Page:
Archeologists discover ancient gymnasium near Egypt's Cairo
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Egypt's antiquities ministry says archaeologists have discovered remnants of an ancient gymnasium dating back about 2,300 years. That makes it from the Hellenistic period.
The discovery was made by a German-Egyptian mission at the site of Watfa. That is in Fayoum province. It is about 50 miles southwest of the capital, Cairo.
Watfa is the site of the ancient village of Philoteris, founded by King Ptolemy II in the 3rd century BC.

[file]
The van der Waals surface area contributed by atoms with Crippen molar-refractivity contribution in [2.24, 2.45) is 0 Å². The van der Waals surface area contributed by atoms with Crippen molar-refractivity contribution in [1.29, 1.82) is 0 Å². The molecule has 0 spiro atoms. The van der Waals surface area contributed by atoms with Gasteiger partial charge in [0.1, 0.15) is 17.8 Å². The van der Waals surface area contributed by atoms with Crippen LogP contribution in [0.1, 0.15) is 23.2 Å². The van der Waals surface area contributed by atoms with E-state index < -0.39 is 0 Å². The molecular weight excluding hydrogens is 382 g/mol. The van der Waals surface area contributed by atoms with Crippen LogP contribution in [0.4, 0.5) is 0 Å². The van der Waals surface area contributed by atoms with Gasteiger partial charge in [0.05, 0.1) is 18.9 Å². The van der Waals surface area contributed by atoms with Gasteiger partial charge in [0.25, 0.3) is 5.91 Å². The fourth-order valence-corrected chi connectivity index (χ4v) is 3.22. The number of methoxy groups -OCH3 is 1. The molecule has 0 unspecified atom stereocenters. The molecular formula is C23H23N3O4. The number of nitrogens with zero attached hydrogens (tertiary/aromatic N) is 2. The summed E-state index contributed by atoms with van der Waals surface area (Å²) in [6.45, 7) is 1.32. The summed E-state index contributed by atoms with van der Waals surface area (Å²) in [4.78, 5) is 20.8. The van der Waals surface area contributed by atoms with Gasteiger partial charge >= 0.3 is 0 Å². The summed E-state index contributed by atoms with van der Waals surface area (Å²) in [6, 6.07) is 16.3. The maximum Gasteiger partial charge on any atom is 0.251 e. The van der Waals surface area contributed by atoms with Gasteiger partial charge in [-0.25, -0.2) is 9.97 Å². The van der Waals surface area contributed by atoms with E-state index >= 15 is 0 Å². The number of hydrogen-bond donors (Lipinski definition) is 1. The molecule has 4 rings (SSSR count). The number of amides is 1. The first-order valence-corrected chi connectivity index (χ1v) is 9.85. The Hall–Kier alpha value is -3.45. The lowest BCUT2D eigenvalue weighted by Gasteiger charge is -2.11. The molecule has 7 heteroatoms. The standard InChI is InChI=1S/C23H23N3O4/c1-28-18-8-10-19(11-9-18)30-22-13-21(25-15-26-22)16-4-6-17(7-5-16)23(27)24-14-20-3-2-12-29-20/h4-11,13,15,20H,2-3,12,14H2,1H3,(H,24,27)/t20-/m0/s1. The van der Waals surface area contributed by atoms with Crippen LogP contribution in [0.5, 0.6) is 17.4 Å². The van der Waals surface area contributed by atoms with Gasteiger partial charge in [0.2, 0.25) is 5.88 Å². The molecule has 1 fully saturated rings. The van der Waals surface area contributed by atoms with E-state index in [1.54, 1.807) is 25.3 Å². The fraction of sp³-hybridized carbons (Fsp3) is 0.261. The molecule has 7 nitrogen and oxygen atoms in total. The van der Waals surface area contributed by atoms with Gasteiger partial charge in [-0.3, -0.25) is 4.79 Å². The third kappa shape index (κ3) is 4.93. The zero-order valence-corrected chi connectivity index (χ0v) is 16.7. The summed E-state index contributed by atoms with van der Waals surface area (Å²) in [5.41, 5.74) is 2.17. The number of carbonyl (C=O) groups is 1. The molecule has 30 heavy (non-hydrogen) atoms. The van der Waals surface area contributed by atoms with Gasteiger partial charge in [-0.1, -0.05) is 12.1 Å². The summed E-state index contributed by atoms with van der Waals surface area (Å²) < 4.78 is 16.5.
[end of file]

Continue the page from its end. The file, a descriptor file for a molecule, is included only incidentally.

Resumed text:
Ayman Ashmawi of the ministry says the gymnasium consists of a large meeting hall. It was once adorned with statues, a dining hall, a courtyard and a nearly 200-meter-long racetrack.
Cornelia Roemer, head of the mission, says the discovery clearly shows the impact of Greek life in Egypt, not only in Alexandria, but also in the countryside.
CRITICAL THINKING QUESTION
Why would ancient people have a gym?
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